Fix our approach to paying providers

A taxpayer-provided plan for everyone would put the federal government in a position to set prices—a situation that could undermine competition and result in inadequate (or excessive) payment to providers. Strong-arming prices downward could reduce costs in the short run, but over the long run this could discourage people from becoming health care providers, building hospitals, or developing life-saving drugs and technologies.

The challenge of how to pay providers exists regardless of whether and how we reform our health system. Nearly half of all health care in the U.S. is paid for with federal or state dollars. To stem health care cost growth, both public and private payers are adopting new approaches to paying for care. These payment changes tend to reward providers based on the quality of care delivered rather than the quantity of services provided, and encourage providers to reduce costs while providing evidence-based treatment. Under any approach, providers must be compensated fairly, in a way that encourages innovation and rewards talented individuals for becoming health care providers.

The above options are not the only pathways to reforming health care, and there are drawbacks to the proposed ideas. Shifting away from employer sponsored-coverage would be a difficult adjustment for most Americans. Further, while income-dependent deductibles could make universal coverage cheaper, research shows that, when faced with greater cost sharing, people forgo both necessary and unnecessary care. Decisions about what the plan would cover, how the income-dependent deductible would be set, whether Medicaid would be preserved, and for whom, are critical, and could have major implications for whether this approach is an improvement to current policies.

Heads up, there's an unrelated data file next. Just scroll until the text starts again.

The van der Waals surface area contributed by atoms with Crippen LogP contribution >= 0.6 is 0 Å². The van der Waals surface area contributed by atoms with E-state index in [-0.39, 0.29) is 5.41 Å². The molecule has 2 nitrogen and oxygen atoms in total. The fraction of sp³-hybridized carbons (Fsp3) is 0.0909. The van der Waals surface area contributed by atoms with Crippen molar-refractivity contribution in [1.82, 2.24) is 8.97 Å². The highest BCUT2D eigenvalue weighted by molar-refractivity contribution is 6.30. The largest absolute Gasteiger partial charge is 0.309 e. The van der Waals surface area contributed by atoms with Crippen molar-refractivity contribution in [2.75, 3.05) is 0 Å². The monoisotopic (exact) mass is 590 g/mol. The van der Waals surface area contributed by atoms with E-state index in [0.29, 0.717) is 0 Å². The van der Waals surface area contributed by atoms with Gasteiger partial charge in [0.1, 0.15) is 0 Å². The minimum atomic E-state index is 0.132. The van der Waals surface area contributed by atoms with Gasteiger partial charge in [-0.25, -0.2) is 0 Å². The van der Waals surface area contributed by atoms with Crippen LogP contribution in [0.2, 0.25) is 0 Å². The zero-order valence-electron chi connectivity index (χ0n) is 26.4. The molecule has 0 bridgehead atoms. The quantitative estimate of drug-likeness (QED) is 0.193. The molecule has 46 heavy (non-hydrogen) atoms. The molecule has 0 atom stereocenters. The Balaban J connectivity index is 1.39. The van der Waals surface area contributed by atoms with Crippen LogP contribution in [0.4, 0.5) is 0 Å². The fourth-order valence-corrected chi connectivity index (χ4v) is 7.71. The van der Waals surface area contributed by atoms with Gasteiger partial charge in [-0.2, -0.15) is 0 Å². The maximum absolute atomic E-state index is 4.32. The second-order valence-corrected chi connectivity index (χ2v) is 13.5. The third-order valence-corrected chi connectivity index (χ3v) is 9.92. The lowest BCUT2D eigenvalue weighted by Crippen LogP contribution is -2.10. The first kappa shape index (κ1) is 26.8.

Yet, the status quo is not working for all Americans. To fully address the challenges with the current health care system—including high health care costs, lack of access, and the 29 million people who remain uninsured—we will likely have to pursue additional solutions that involve significant changes to the way we organize and pay for health care.

Christine Eibner is the Paul O’Neill-Alcoa chair in policy analysis at the nonprofit, nonpartisan RAND Corporation and a professor at Pardee RAND Graduate School.